72-year-old Romanowsky has been an anchor-out for over 38 years. “I’m a minister, but I’m not an enforcer. I’m a spiritual leader,” Romanowsky said. Being the minister, he holds an informal church daily at Robin Sweeny Park in Sausalito. Romanowsky grew up in Marin and attended Redwood High. “Redwood ‘67! … We [Tam and Redwood High] hated each other back then. There were some really bad football games. We were rivals, you know? That was a long time ago,” Romanowsky said. Most of his congregation is fellow anchor-outs and who have the option of smoking marijuana during his sermon. “We’re a THC church!” Romanowsky said, “And I never made a profit preaching.” 

Although he acknowledges that many members of the anchor-out community are mentally ill, he believes that they are as harmless as the rest of the Sausalito community. He regards them with empathy and acceptance which seems to be the entire camp’s general attitude. “You see babblers and yellers and screamers. It’s like primal scream therapy. There’s a lot of threats and bluster and bluff but it’s like a big family, there’s brothers and sisters fighting,” Rowanowsky said. 

Ortega recounts the events of March 17, a clear reflection of the tensions between anchor-outs and the Sausalito government. His friend, Paul Smith, is an anchor-out who’d been on the water for years. He’s well known in the small community. Smith had a boat called the Warlock.

(Amelia Sandgren)

“Curtis had been trying to get his boat for months,” Smith said. Havel saw Smith wasn’t on his boat because his skiff was gone. He went and started towing it away. Smith fired a flare gun to call for help. The sheriffs came out to ask if he was armed. Smith showed the flare gun, in attempt to reassure them it was just a flare gun. But the sheriffs came back with two full boats of a SWAT team. “I wanted to help him […] We’re friends,” Ortega said. Later, smoke came from the boat and the boat somehow caught fire. The fireboat came, apparently, they had a problem setting up the hose. People watching were screaming at them to put out the fire. Finally, after it was maybe fifteen feet high, they put out the fire. His dog burned,” Ortega said. Smith’s dog died of smoke inhalation; Ortega’s story aligns with the one published in SF Weekly.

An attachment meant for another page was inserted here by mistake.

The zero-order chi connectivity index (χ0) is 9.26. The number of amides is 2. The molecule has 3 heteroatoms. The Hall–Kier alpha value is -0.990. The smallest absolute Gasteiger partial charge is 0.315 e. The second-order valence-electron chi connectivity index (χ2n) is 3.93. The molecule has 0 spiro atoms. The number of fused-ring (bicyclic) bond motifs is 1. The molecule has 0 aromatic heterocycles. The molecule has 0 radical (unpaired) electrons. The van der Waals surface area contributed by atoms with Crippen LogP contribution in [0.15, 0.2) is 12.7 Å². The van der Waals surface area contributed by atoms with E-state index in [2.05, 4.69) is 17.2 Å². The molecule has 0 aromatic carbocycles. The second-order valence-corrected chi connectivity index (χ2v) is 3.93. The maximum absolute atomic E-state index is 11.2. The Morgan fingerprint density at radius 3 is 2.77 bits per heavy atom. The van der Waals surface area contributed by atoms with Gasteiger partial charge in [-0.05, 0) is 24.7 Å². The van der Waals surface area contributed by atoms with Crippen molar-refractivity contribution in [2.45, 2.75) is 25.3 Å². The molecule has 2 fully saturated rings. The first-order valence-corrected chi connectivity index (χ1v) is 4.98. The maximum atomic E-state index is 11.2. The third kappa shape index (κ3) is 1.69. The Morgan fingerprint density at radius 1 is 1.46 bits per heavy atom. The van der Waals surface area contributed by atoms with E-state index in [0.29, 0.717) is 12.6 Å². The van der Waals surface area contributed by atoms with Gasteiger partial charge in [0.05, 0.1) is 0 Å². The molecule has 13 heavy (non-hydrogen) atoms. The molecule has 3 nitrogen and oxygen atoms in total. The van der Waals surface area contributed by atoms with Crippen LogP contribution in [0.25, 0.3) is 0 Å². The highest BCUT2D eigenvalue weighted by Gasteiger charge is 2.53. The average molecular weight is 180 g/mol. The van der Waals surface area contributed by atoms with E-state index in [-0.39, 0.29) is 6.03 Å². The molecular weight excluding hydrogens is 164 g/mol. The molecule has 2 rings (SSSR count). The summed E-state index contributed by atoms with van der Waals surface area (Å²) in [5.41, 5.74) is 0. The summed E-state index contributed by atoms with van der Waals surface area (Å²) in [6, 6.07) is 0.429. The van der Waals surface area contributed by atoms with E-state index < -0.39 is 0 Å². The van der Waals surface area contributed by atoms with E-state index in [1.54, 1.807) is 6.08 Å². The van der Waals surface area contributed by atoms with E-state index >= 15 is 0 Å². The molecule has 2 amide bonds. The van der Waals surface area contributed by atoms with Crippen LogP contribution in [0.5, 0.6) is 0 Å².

On the other hand, some residents of Marin felt decisive action was long overdue. “Cleaning up the Richardson Bay waterfront is a challenge, but doing nothing is not the responsible strategy for the environment and enforcement of reasonable laws,” an article published by the Marin IJ Editorial Board reads. In this article, Dick Spotswood of the Marin IJ referred to “ideologically based objectors clamoring to maintain unhealthy, unsafe floating slums on the public’s waters,” last February.

The boats’ anchors, tackle, and other equipment can tear up the eelgrass, causing round areas of damage that resemble ‘crop circles’ as the boats move with the tide. Environmental damage also occurs in the form of oil and gas leaks, improper waste disposal, and crowding of the surface that drives away sea birds,” the SFGate said in 2019, acknowledging environmental concerns. 

“We’ve had a horrible year,” Taylor said. “It’s really hard. I’ve been feeding people for years because this is a food desert! You can get a hotdog from 7-Eleven. Everywhere else nearby is 30 dollars for a little bit of food. I started barbecuing for myself when I realized if I spent ten more dollars I could feed a bunch more people. I’ll never serve ribs because when you’re buying ribs you’re buying bones! Try explaining what lobster bisque is to these crazy people while you’re warming it up!” Taylor said. Romanowsky said of his long-time friend Taylor, “He would stand on the freeway with a sign saying ‘always hungry,’ he’d make 20 dollars. Then he’d go down to Safeway and buy all the chicken he could. For 25 years! I saw him doing all this, even way before Cormorant. I rented out a space at the library sometimes and we’d feed people there,” Romanowsky said.

Calling the anchor-out community “close” is an understatement. “They’re my family. You need some fuel? You’re stuck on the rocks? You call someone, they’ll call someone and someone will help you,” Rafeal Lopez, a member of the camp said. And former resident of a boat anchored in the bay. Originally from Los Gatos, Santa Clara, Lopez has anchored in the Bay for over ten years. He had to sell his house in the East Bay after the 2008 recession. “You have to keep tightening your belt, like ‘I don’t really need this, I can’t afford this,’ giving up more and more,” Lopez said. He and his wife separated a few years back. “Eventually she said, ‘Rafeal, I’m not having my babies on a boat,’ I said… give me a break. Anyway, she left. Was it hard? What’s that question? Yeah! Ha!”